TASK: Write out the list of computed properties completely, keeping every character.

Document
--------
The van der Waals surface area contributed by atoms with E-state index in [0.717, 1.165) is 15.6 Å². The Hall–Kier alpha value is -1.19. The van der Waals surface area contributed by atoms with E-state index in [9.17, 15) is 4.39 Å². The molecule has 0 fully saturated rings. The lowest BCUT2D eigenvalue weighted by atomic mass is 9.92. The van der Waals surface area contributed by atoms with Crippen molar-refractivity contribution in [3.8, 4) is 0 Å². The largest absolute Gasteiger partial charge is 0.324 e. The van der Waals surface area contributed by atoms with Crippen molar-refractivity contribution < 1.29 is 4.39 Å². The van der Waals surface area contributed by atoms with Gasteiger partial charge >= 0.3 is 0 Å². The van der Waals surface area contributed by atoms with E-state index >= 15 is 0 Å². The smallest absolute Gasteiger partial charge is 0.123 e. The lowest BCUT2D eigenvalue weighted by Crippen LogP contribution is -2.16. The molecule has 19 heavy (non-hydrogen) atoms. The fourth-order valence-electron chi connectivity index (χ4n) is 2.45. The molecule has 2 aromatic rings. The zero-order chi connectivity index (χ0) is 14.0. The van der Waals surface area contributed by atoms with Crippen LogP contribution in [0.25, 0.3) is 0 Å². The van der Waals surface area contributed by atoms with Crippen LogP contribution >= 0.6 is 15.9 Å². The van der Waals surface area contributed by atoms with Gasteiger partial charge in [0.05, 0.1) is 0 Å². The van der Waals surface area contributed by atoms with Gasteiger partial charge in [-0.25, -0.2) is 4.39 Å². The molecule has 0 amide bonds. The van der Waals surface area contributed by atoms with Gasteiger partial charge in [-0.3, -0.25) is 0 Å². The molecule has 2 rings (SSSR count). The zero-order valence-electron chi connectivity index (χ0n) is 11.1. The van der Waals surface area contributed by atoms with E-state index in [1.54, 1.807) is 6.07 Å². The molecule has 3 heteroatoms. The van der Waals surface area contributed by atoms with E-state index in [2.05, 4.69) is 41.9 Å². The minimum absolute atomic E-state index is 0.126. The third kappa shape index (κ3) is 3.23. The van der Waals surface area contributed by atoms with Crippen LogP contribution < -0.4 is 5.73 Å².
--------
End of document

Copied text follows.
The van der Waals surface area contributed by atoms with E-state index in [0.717, 1.165) is 15.6 Å². The Hall–Kier alpha value is -1.19. The van der Waals surface area contributed by atoms with E-state index in [9.17, 15) is 4.39 Å². The molecule has 0 fully saturated rings. The lowest BCUT2D eigenvalue weighted by atomic mass is 9.92. The van der Waals surface area contributed by atoms with Crippen molar-refractivity contribution in [3.8, 4) is 0 Å². The largest absolute Gasteiger partial charge is 0.324 e. The van der Waals surface area contributed by atoms with Crippen molar-refractivity contribution < 1.29 is 4.39 Å². The van der Waals surface area contributed by atoms with Gasteiger partial charge >= 0.3 is 0 Å². The van der Waals surface area contributed by atoms with E-state index >= 15 is 0 Å². The smallest absolute Gasteiger partial charge is 0.123 e. The lowest BCUT2D eigenvalue weighted by Crippen LogP contribution is -2.16. The molecule has 19 heavy (non-hydrogen) atoms. The fourth-order valence-electron chi connectivity index (χ4n) is 2.45. The molecule has 2 aromatic rings. The zero-order chi connectivity index (χ0) is 14.0. The van der Waals surface area contributed by atoms with Crippen LogP contribution in [0.25, 0.3) is 0 Å². The van der Waals surface area contributed by atoms with Crippen LogP contribution >= 0.6 is 15.9 Å². The van der Waals surface area contributed by atoms with Gasteiger partial charge in [0.05, 0.1) is 0 Å². The van der Waals surface area contributed by atoms with Gasteiger partial charge in [-0.25, -0.2) is 4.39 Å². The molecule has 0 amide bonds. The van der Waals surface area contributed by atoms with Gasteiger partial charge in [-0.3, -0.25) is 0 Å². The molecule has 2 rings (SSSR count). The zero-order valence-electron chi connectivity index (χ0n) is 11.1. The van der Waals surface area contributed by atoms with E-state index in [1.54, 1.807) is 6.07 Å². The molecule has 3 heteroatoms. The van der Waals surface area contributed by atoms with E-state index in [2.05, 4.69) is 41.9 Å². The minimum absolute atomic E-state index is 0.126. The third kappa shape index (κ3) is 3.23. The van der Waals surface area contributed by atoms with Crippen LogP contribution < -0.4 is 5.73 Å².